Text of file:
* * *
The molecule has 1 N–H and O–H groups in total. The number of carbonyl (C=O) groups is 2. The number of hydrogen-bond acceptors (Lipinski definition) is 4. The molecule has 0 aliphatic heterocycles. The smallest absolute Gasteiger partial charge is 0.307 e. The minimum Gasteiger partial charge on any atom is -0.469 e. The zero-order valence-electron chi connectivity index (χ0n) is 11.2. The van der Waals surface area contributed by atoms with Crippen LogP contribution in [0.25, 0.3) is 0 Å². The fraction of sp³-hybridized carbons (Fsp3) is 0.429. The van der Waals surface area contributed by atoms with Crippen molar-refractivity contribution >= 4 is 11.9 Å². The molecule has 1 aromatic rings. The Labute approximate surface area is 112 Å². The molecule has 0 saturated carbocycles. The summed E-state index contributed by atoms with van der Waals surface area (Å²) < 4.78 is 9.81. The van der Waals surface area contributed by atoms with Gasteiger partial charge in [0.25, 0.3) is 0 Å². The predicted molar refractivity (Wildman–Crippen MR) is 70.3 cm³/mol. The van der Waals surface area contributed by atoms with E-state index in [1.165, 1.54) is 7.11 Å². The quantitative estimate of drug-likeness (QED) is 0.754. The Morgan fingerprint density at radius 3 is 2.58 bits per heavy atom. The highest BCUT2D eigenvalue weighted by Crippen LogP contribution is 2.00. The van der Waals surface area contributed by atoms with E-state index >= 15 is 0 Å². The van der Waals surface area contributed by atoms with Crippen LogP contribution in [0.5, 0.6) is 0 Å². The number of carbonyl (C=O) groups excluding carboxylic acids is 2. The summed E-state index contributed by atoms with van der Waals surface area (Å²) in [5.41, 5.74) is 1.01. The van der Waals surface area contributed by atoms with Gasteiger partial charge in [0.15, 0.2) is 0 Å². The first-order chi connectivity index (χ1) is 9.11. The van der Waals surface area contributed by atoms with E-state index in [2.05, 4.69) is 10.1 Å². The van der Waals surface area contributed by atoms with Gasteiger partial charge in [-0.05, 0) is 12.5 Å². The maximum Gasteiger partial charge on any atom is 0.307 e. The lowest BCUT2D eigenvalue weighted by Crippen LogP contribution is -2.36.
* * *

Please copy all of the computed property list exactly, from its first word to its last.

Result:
The molecule has 1 N–H and O–H groups in total. The number of carbonyl (C=O) groups is 2. The number of hydrogen-bond acceptors (Lipinski definition) is 4. The molecule has 0 aliphatic heterocycles. The smallest absolute Gasteiger partial charge is 0.307 e. The minimum Gasteiger partial charge on any atom is -0.469 e. The zero-order valence-electron chi connectivity index (χ0n) is 11.2. The van der Waals surface area contributed by atoms with Crippen LogP contribution in [0.25, 0.3) is 0 Å². The fraction of sp³-hybridized carbons (Fsp3) is 0.429. The van der Waals surface area contributed by atoms with Crippen molar-refractivity contribution >= 4 is 11.9 Å². The molecule has 1 aromatic rings. The Labute approximate surface area is 112 Å². The molecule has 0 saturated carbocycles. The summed E-state index contributed by atoms with van der Waals surface area (Å²) < 4.78 is 9.81. The van der Waals surface area contributed by atoms with Gasteiger partial charge in [0.25, 0.3) is 0 Å². The predicted molar refractivity (Wildman–Crippen MR) is 70.3 cm³/mol. The van der Waals surface area contributed by atoms with E-state index in [1.165, 1.54) is 7.11 Å². The quantitative estimate of drug-likeness (QED) is 0.754. The Morgan fingerprint density at radius 3 is 2.58 bits per heavy atom. The highest BCUT2D eigenvalue weighted by Crippen LogP contribution is 2.00. The van der Waals surface area contributed by atoms with E-state index >= 15 is 0 Å². The van der Waals surface area contributed by atoms with Crippen LogP contribution in [0.5, 0.6) is 0 Å². The number of carbonyl (C=O) groups excluding carboxylic acids is 2. The summed E-state index contributed by atoms with van der Waals surface area (Å²) in [5.41, 5.74) is 1.01. The van der Waals surface area contributed by atoms with Gasteiger partial charge in [0.15, 0.2) is 0 Å². The first-order chi connectivity index (χ1) is 9.11. The van der Waals surface area contributed by atoms with E-state index in [2.05, 4.69) is 10.1 Å². The van der Waals surface area contributed by atoms with Gasteiger partial charge in [-0.05, 0) is 12.5 Å². The maximum Gasteiger partial charge on any atom is 0.307 e. The lowest BCUT2D eigenvalue weighted by Crippen LogP contribution is -2.36.